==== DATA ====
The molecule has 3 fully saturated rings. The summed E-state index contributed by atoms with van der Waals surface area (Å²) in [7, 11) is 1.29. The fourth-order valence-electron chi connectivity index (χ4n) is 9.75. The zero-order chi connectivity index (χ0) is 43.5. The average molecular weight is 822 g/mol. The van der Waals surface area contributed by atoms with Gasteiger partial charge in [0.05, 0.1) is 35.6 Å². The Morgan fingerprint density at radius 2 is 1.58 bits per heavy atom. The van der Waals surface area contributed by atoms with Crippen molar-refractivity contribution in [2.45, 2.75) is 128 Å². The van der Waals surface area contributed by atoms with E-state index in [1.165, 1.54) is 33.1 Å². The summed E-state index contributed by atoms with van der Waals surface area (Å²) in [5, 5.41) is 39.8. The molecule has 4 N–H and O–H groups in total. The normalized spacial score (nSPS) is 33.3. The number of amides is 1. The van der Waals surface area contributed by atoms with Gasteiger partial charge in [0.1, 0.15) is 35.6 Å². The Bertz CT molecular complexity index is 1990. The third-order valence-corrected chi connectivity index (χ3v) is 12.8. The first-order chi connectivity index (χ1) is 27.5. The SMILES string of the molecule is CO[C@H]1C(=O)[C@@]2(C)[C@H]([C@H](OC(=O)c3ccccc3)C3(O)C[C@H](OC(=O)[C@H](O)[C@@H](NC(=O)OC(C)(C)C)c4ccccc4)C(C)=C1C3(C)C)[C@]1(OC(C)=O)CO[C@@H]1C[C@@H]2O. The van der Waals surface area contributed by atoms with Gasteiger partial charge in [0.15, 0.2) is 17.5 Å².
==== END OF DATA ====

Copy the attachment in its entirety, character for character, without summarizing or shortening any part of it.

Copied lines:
The molecule has 3 fully saturated rings. The summed E-state index contributed by atoms with van der Waals surface area (Å²) in [7, 11) is 1.29. The fourth-order valence-electron chi connectivity index (χ4n) is 9.75. The zero-order chi connectivity index (χ0) is 43.5. The average molecular weight is 822 g/mol. The van der Waals surface area contributed by atoms with Gasteiger partial charge in [0.05, 0.1) is 35.6 Å². The Morgan fingerprint density at radius 2 is 1.58 bits per heavy atom. The van der Waals surface area contributed by atoms with Crippen molar-refractivity contribution in [2.45, 2.75) is 128 Å². The van der Waals surface area contributed by atoms with E-state index in [1.165, 1.54) is 33.1 Å². The summed E-state index contributed by atoms with van der Waals surface area (Å²) in [5, 5.41) is 39.8. The molecule has 4 N–H and O–H groups in total. The normalized spacial score (nSPS) is 33.3. The number of amides is 1. The van der Waals surface area contributed by atoms with Gasteiger partial charge in [0.1, 0.15) is 35.6 Å². The Bertz CT molecular complexity index is 1990. The third-order valence-corrected chi connectivity index (χ3v) is 12.8. The first-order chi connectivity index (χ1) is 27.5. The SMILES string of the molecule is CO[C@H]1C(=O)[C@@]2(C)[C@H]([C@H](OC(=O)c3ccccc3)C3(O)C[C@H](OC(=O)[C@H](O)[C@@H](NC(=O)OC(C)(C)C)c4ccccc4)C(C)=C1C3(C)C)[C@]1(OC(C)=O)CO[C@@H]1C[C@@H]2O. The van der Waals surface area contributed by atoms with Gasteiger partial charge in [0.15, 0.2) is 17.5 Å².